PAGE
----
Research Description
A Thesis Submitted to the South African Theological Seminary for the Degree of Master of Theology in Systematic (Public) Theology

Author
Isaac Boaheng

Date Added to the Noyam Research Archive
Wednesday, 3rd April, 2024

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This study was conducted to formulate a contextual theology of poverty for the Ghanaian context. It began with an examination of the Ghanaian context in terms of religious, political, economic and social developments from the pre-colonial era, through to the post-independence period.

Next, exegetical analyses of three anchor passages that are very crucial to the subject, one each from the law (Deut. 15:1-11), the prophets (Is. 10:1-4), and the gospel (Matt. 6:19-34) were conducted to ascertain what Scripture teaches about the subject matter. The major findings from the exegetical studies include the fact that God frowns upon materialism, extravagance, love for riches, anxiety and worry that detract one from his/her loyalty to him but encourages contentment, simplicity, modesty and sharing of resources with others.

With the biblical teaching and Ghana’s poverty situation as contextual frameworks, the study critiqued the Prosperity Theology model of poverty alleviation, Ghana’s most influencial model for  Christian understanding of poverty and its alleviation. The study found some merits in Prosperity Theology for poverty alleviation but also discovered that it lacks contextual application to the Ghanaian socio-religious landscape.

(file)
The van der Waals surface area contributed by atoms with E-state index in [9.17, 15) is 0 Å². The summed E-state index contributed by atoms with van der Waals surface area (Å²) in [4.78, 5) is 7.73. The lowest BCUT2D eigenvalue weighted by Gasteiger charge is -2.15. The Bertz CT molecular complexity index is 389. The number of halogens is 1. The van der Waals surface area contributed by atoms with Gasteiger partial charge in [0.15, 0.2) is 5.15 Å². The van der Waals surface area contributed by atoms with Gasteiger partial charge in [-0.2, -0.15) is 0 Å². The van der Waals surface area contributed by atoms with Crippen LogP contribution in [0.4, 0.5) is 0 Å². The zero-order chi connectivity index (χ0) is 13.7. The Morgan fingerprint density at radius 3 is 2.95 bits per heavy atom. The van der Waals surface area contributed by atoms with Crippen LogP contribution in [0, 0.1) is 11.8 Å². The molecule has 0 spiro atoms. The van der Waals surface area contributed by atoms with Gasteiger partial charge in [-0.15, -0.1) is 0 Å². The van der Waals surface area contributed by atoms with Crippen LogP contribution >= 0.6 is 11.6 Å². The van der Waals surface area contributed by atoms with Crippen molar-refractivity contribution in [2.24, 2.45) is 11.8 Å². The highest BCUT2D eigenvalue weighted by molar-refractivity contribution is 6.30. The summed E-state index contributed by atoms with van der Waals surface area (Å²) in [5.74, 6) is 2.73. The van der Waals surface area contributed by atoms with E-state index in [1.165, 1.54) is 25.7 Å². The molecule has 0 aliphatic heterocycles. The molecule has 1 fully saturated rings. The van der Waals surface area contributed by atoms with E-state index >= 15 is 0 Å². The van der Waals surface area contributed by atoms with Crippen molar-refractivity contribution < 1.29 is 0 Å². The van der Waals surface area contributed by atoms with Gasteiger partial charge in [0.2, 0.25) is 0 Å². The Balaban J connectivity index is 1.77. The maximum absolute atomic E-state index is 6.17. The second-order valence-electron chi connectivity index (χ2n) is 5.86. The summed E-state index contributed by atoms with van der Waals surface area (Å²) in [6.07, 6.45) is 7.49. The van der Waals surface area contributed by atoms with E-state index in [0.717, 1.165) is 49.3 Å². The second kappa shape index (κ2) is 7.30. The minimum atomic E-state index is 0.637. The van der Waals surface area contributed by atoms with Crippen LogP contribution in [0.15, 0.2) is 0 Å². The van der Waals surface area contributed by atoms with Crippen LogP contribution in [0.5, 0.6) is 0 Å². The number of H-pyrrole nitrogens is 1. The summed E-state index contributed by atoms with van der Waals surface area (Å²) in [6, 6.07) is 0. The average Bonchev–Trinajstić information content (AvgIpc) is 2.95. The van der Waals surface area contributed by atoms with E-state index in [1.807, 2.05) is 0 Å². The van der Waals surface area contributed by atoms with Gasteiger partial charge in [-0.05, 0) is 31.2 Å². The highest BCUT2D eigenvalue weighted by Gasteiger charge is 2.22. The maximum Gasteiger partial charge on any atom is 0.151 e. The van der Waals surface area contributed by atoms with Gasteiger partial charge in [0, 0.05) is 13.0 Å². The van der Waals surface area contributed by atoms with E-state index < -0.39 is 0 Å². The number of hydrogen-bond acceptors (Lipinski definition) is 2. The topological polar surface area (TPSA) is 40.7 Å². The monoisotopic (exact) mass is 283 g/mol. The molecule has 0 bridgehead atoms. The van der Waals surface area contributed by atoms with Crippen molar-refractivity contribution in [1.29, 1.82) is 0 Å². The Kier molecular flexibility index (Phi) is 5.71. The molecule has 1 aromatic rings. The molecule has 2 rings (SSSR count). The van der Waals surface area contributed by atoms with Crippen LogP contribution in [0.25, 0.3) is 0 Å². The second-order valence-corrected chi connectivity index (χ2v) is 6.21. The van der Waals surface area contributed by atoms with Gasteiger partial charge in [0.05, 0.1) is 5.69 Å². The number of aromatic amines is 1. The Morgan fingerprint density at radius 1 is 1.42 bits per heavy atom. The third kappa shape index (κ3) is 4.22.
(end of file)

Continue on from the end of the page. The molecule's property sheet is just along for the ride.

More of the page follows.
The final part of the study presents a contextual approach to poverty based on three major partners namely, Scripture, tradition and the socio-politico-economic situations of Ghana. The theological formulation was done based on the following thematic areas: work ethics, material ethics, human development, female empowerment, cultural transformation, social and structural transformation, spiritual transformation, solidarity with the poor, fruitfulness to spirituality and work, solidarity with the poor, contentment, modesty and simplicity, job creation, financial ethics and fighting against extravagance in the Church. The contextual theology formulated not only addresses the theological and biblical needs of Ghanaians but also socio-cultural needs. The findings from the study confirm the hypothesis that a contextualized theology of poverty offers a paradigm for the understanding and alleviation of poverty among Christians in Ghana.

Copyright and Licensing
Copyright © 2019 Isaac Boaheng